Golfweek also confirmed that Colorado's Robyn Choi would make a similar move and accept the LPGA card she earned at the Q-Series, too, thus forfeiting her final year and a half of eligibility.

On the men’s side, Golf Channel confirmed that Alabama senior Davis Riley would turn professional instead of returning for his senior season with the Crimson Tide. Riley, who was runner-up at the Western Amateur this summer and a quarterfinalist at the U.S. Amateur, had also recently been invited to attend the USGA’s Walker Cup practice session this month. He declined the invitation a few days later.

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A SOCAL FIRST: For the first time since the matches were founded in 2011, amateurs from the Southern California Golf Association beat professionals from the Southern California PGA in the Southern California Women’s Cup Matches. The amateurs won seven of eight singles matches on Dec. 7 on their way to winning the title.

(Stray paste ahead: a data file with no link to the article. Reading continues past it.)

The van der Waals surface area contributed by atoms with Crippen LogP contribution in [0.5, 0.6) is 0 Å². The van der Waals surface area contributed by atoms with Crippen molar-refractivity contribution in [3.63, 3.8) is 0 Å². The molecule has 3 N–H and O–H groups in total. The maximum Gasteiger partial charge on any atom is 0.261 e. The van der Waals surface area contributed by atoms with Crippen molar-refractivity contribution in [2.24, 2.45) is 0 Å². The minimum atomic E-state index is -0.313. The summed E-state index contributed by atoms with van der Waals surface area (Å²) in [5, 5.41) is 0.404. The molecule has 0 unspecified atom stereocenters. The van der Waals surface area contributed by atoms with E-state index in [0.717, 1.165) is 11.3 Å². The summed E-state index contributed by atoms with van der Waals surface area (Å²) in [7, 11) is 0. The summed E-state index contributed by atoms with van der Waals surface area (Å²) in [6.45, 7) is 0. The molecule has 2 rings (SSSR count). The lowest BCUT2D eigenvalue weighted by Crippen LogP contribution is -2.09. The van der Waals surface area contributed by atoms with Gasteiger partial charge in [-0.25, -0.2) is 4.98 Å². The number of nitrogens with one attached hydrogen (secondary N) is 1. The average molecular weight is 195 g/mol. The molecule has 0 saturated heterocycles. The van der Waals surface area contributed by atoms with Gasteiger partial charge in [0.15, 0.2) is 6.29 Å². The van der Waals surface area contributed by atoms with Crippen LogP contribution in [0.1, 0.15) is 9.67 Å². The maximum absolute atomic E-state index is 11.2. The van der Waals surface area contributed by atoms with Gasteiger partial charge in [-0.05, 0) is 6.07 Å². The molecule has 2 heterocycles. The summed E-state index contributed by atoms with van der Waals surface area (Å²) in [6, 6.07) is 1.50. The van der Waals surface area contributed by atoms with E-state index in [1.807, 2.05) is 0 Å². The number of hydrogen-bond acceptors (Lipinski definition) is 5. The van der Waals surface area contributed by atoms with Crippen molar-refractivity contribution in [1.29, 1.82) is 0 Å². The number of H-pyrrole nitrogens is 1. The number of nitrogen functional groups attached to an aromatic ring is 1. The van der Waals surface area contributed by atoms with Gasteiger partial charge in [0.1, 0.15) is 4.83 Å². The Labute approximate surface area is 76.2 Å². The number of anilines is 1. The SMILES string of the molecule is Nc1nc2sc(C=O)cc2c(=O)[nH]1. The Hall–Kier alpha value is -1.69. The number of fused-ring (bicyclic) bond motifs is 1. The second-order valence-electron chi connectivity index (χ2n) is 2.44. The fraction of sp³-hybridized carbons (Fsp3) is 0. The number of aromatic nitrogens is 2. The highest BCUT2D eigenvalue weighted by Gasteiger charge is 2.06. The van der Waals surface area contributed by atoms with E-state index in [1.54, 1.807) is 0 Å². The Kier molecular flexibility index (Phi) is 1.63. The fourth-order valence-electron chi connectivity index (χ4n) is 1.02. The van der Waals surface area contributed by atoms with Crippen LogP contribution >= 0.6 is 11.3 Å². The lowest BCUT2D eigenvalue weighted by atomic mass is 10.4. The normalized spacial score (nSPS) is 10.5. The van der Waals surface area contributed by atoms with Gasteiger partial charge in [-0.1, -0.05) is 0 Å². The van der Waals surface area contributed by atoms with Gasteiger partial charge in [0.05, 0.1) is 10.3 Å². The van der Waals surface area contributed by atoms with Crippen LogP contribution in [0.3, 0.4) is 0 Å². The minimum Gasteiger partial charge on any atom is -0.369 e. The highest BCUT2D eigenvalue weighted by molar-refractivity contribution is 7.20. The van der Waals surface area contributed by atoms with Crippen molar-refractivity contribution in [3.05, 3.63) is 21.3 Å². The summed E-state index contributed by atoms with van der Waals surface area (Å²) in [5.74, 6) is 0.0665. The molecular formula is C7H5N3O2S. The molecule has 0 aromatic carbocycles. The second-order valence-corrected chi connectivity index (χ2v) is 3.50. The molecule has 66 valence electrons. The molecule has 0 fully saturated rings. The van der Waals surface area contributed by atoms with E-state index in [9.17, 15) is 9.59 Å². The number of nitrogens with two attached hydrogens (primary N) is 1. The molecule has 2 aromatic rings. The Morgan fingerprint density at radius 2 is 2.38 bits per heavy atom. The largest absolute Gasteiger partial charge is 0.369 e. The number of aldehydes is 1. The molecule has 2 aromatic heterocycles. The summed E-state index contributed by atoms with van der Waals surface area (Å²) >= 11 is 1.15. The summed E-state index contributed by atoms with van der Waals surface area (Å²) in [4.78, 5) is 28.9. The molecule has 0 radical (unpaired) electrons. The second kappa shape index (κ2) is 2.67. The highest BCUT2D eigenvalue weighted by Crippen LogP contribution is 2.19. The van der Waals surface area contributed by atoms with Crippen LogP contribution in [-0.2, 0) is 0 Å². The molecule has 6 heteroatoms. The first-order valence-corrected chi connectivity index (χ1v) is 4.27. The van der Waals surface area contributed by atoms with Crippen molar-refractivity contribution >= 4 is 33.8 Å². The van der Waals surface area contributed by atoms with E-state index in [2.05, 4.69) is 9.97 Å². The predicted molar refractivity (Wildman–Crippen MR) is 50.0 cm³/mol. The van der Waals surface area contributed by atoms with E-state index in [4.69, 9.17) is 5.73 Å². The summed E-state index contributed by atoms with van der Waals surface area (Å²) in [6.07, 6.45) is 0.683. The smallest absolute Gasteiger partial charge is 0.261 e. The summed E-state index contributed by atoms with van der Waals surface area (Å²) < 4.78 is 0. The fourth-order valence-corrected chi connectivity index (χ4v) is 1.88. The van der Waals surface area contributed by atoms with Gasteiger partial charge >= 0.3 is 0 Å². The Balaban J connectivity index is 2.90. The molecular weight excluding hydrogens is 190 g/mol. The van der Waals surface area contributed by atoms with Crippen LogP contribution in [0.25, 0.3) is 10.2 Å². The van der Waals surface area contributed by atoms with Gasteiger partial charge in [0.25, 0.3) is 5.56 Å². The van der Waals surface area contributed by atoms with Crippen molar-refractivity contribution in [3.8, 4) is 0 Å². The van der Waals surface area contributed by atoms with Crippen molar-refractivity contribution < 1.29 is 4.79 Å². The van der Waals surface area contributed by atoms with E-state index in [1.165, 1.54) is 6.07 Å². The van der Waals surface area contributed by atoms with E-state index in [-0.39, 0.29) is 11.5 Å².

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George W. Bush noted in his Dec. 5 eulogy for his father George H.W. Bush that the elder Bush had a penchant for fast play on the golf course, and followed it up with this anecdote:

“He taught us that a day was not meant to be wasted. He played golf at a legendary pace. I always wondered why he insisted on speed golf. He was a good golfer.

Well, here's my conclusion: he played fast so that he could move on to the next event, to enjoy the rest of the day, to expend his enormous energy, to live it all. He was born with just two settings: full throttle, then sleep.”